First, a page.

Starting and Selling SaaS with Incubator Startup Todd Larsen

Tech Leaders is a company that helps technology startups enhance their products and become people leaders. Todd Larsen, the CEO tells Geordie about his journey.

Here’s a glimpse of what you’ll learn:

  • What makes a Micro SaaS plug and playable?
  • How Todd’s model works
  • How do Todd and his team execute the sales process?
  • How much equity are companies willing to surrender to Todd and his team?
  • How do Todd and his team assess startups before accepting them into the program?
  • What is the 12-point assessment?
  • Why do Todd and his team prefer real stack instead of no-code tools
  • Challenges Todd and his crew face in their line of work

In this episode…

Todd narrates how his stint at Groupon helped him understand how to do and maintain things at scale and achieve growth at a particular phase. He would later transition to the startup world to experience what it was like moving from nothing to something.

Todd says he did a significant amount of his work remotely. Listen to the podcast to learn how he collaborated with his startup colleague, the CEO of, an early FinTech firm, and how they grew the team. He explains what the company was all about, and you can get the details from the podcast.

Todd’s passion for small companies saw him leave at a point when the company had grown to nearly 100 employees. Todd says he derives joy from starting because doing so is exciting, and he wanted to experience it once again. How did Todd execute his exit at He gives Geordie comprehensive details that you can learn about from the podcast.

After leaving, Todd took a sabbatical to figure out what he wanted to do before settling for a micro SaaS. He identified an already existing niche because he did not want to go through the hassle of building a market. Todd says he invested in reading lots of stuff on social media during his sabbatical. He spent a considerable amount of time on Twitter, where he would later identify his niche, which he calls money Twitter.

At some point, Todd joined a course that one of the popular influencers on Twitter was offering to experience what was happening. While there, he realized that nearly everything was happening manually. He was surprised to see people discussing making money yet using an inefficient process.

Todd went ahead to develop a simple app around that niche. Before then, he built lots of trust in the community, which helped him understand their pain points extensively. He also befriended people who were prominent within the community. He would later use them as affiliates to help him promote the product, allowing him to achieve 1,000 MRR in the first two months after launching.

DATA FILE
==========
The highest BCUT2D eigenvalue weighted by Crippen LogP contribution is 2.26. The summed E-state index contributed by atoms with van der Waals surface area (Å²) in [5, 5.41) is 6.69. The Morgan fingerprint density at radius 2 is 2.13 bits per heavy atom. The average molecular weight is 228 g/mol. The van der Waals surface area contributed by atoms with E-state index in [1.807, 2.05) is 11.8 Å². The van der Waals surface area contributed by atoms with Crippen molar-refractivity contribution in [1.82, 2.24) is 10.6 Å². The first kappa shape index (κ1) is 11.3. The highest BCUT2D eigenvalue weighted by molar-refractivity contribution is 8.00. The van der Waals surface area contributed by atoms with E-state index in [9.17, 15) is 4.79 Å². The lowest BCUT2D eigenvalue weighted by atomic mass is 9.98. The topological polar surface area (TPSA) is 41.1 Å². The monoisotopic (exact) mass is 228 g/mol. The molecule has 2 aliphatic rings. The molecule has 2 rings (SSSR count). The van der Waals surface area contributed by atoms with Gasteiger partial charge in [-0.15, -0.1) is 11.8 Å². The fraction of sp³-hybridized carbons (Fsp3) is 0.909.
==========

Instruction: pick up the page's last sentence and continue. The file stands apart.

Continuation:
Social media is a powerful tool that Todd and his team use to generate leads. They also leverage paid processes for market testing purposes. Cold email, Todd says, still works wonders. The team maintains complete control over the technical stack as the servant leaders during engagements with their customers.

He reiterates that they strive to lead excellent decisions while defining what should happen. One thing that sets Todd and his team ahead of their competitors is that they are order writers and not order takers.

Hiring the right people can be challenging, but Todd says they ensure employees have fun working with them on exciting projects. When it comes to the kind of equity companies are willing to surrender, Todd says it depends on how established they are. Listen to Todd as he explains how they use the 12 assessment factor when analyzing companies.

So far, Todd has worked with various entrepreneurs in different niches. He narrates how he collaborated with a surgeon to develop a CRM platform for plastic surgeons. Listen to the podcast for more details.

Todd concludes the podcast with some words of wisdom for anyone planning to start a SaaS. He says:
• Focus on distribution in the market. Understand the conversations in the market. What do customers need now and in the future?

• Do not embark on building a program without a ready market. Developing a product and waiting for clients to come is not a suitable plan.

• Obtaining feedback from the actual users will help you develop a product that meets customer demands.